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School Psychologists Finally Included in Federal Data Set
On March 15, 2021, the National Center for Education Statistics (NCES) released their Common Core of Data (CCD) for the 2019–2020 school year. If you are not familiar with the CCD, it is a comprehensive, annual, national database of all public elementary and secondary school districts. This includes data on staff counts (e.g., teachers, counselors, administrators), student demographics (e.g., sex, race), and school characteristics (e.g., free lunch program, students with disabilities) by school, local education agency (LEA), and state.
Thanks to ongoing advocacy, this year’s release includes counts of school psychologists. Previous federal data collections included data on “psychologists,” but this is the first data set that includes “school psychologists” specifically and represents the most comprehensive attempt to count the number of psychologists working in K–12 public schools by location. Because this data is attached to specific locations, we can estimate student-to-school psychologist ratios at the local, state, and national levels. Importantly, these data have limitations. Currently, California and Iowa lack estimates because no data have been reported for them. Additionally, the estimates for some states (e.g., Alabama, New Mexico) are likely suspect, as ratios are greater than 10,000. The reason for these issues is not clear; it may be because of a state’s use of psychological examiners or psychometrists, or it may be that certain states were unprepared or lacked the infrastructure for counting school psychologists. Over time, we hope these errors are rectified.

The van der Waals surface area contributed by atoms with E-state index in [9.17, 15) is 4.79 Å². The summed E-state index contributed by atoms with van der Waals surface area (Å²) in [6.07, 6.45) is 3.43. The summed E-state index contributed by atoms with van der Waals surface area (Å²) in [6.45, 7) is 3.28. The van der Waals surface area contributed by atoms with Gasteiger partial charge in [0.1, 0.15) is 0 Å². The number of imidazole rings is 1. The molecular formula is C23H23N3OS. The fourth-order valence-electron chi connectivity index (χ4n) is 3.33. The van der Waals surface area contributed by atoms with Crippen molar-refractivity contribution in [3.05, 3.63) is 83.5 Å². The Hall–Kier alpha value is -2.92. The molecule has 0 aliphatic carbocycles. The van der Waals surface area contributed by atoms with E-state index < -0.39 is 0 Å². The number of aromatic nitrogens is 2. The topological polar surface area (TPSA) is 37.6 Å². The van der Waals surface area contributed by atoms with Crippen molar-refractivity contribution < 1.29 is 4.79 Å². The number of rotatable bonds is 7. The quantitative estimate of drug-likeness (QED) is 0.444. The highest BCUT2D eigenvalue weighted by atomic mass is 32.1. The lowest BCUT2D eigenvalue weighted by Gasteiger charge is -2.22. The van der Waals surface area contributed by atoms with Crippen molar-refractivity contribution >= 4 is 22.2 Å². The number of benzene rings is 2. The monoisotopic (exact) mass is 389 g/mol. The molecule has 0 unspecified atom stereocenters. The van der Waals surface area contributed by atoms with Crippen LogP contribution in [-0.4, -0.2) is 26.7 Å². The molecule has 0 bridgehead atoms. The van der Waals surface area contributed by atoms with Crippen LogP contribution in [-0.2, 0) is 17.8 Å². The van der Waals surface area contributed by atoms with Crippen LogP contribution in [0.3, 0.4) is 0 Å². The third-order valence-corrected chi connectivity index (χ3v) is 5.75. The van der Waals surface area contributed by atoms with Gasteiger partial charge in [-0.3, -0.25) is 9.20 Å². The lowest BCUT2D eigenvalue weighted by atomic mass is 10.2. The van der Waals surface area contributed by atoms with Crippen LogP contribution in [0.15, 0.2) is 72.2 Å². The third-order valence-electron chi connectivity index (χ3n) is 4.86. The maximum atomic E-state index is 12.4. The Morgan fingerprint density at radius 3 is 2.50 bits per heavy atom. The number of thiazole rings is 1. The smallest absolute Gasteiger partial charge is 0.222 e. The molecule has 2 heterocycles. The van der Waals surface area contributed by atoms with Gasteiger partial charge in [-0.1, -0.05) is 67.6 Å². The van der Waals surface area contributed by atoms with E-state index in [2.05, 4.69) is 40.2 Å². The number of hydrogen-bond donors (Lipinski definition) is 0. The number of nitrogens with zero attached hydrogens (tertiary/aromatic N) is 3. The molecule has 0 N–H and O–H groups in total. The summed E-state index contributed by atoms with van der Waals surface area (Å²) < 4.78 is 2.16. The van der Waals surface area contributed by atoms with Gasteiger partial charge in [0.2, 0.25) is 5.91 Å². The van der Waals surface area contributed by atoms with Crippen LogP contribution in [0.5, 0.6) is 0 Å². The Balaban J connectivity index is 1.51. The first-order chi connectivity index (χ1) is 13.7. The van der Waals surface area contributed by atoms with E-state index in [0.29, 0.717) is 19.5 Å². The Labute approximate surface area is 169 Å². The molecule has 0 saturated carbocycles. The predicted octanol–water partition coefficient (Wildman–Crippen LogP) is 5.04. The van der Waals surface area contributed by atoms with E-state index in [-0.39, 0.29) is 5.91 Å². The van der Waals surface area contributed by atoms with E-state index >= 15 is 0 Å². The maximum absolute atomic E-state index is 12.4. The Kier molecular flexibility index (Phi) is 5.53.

After excluding outliers and missing data from the CCD dataset, we calculated a national ratio of 1,211:1. This is close to the national ratio that NASP collected in a recent survey of its members. This provides some validation and suggests that the CCD dataset is likely valid outside of specific outliers. For individuals and states interested in the state level ratios, NASP has created this graphic. Remember, according to the 2020 NASP Professional Standards, the recommended ratio is 500:1.
Because these data files are provisional, they can be updated if, and when, new data are submitted. NASP is monitoring this dataset and will provide updated information should new data become available. The CCD is a valuable source of data that can be useful from the district level all the way to the national level. It can help inform advocacy and policy decisions and track the effectiveness of such decisions over time (the CCD data set is released annually).
These data will be tremendously helpful in advocacy efforts to address the shortage of school psychologists in your districts, with your states, and with Congress. If you are interested in advocating on policy solutions to address the shortages, but aren’t sure where to start, we encourage you to check out these key NASP resources and our Policy Playbook to help you get started.
More information about the CCD dataset and its data files can also be found at https://nces.ed.gov/ccd.